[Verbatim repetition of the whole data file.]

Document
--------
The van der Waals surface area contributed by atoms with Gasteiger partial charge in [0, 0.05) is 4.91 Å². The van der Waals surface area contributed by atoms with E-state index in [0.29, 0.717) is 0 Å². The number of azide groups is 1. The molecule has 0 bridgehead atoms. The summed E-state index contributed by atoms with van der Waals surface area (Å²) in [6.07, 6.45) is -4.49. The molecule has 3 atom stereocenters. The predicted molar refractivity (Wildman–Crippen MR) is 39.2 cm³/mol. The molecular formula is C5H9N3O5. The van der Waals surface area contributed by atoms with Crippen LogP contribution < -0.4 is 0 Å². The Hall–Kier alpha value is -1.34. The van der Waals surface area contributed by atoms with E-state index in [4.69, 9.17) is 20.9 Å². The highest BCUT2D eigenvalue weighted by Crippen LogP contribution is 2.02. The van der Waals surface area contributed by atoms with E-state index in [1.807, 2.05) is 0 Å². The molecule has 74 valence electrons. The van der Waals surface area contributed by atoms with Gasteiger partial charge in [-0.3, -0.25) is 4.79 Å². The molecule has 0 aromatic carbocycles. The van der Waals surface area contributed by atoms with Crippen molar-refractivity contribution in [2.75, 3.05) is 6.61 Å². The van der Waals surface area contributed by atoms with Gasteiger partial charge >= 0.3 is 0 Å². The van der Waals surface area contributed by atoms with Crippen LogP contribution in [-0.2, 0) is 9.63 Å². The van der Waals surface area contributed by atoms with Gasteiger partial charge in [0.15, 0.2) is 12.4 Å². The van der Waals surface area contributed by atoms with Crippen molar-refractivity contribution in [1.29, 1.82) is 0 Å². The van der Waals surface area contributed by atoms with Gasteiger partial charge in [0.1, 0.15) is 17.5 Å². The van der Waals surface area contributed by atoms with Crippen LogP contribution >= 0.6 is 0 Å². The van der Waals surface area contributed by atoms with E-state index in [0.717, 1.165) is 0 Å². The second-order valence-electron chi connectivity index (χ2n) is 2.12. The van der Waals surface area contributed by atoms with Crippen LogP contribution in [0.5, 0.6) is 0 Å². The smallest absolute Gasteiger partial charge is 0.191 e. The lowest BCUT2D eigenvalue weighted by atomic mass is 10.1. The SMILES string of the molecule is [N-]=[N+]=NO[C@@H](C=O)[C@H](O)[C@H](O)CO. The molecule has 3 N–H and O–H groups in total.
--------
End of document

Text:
The van der Waals surface area contributed by atoms with Gasteiger partial charge in [0, 0.05) is 4.91 Å². The van der Waals surface area contributed by atoms with E-state index in [0.29, 0.717) is 0 Å². The number of azide groups is 1. The molecule has 0 bridgehead atoms. The summed E-state index contributed by atoms with van der Waals surface area (Å²) in [6.07, 6.45) is -4.49. The molecule has 3 atom stereocenters. The predicted molar refractivity (Wildman–Crippen MR) is 39.2 cm³/mol. The molecular formula is C5H9N3O5. The van der Waals surface area contributed by atoms with Crippen LogP contribution < -0.4 is 0 Å². The Hall–Kier alpha value is -1.34. The van der Waals surface area contributed by atoms with E-state index in [4.69, 9.17) is 20.9 Å². The highest BCUT2D eigenvalue weighted by Crippen LogP contribution is 2.02. The van der Waals surface area contributed by atoms with E-state index in [1.807, 2.05) is 0 Å². The molecule has 74 valence electrons. The van der Waals surface area contributed by atoms with Gasteiger partial charge in [-0.3, -0.25) is 4.79 Å². The molecule has 0 aromatic carbocycles. The van der Waals surface area contributed by atoms with Crippen molar-refractivity contribution in [2.75, 3.05) is 6.61 Å². The van der Waals surface area contributed by atoms with Gasteiger partial charge >= 0.3 is 0 Å². The van der Waals surface area contributed by atoms with Crippen LogP contribution in [-0.2, 0) is 9.63 Å². The van der Waals surface area contributed by atoms with Gasteiger partial charge in [0.15, 0.2) is 12.4 Å². The van der Waals surface area contributed by atoms with Crippen molar-refractivity contribution in [1.29, 1.82) is 0 Å². The van der Waals surface area contributed by atoms with Gasteiger partial charge in [0.1, 0.15) is 17.5 Å². The van der Waals surface area contributed by atoms with Crippen LogP contribution >= 0.6 is 0 Å². The van der Waals surface area contributed by atoms with E-state index in [0.717, 1.165) is 0 Å². The second-order valence-electron chi connectivity index (χ2n) is 2.12. The van der Waals surface area contributed by atoms with Crippen LogP contribution in [0.5, 0.6) is 0 Å². The smallest absolute Gasteiger partial charge is 0.191 e. The lowest BCUT2D eigenvalue weighted by atomic mass is 10.1. The SMILES string of the molecule is [N-]=[N+]=NO[C@@H](C=O)[C@H](O)[C@H](O)CO. The molecule has 3 N–H and O–H groups in total.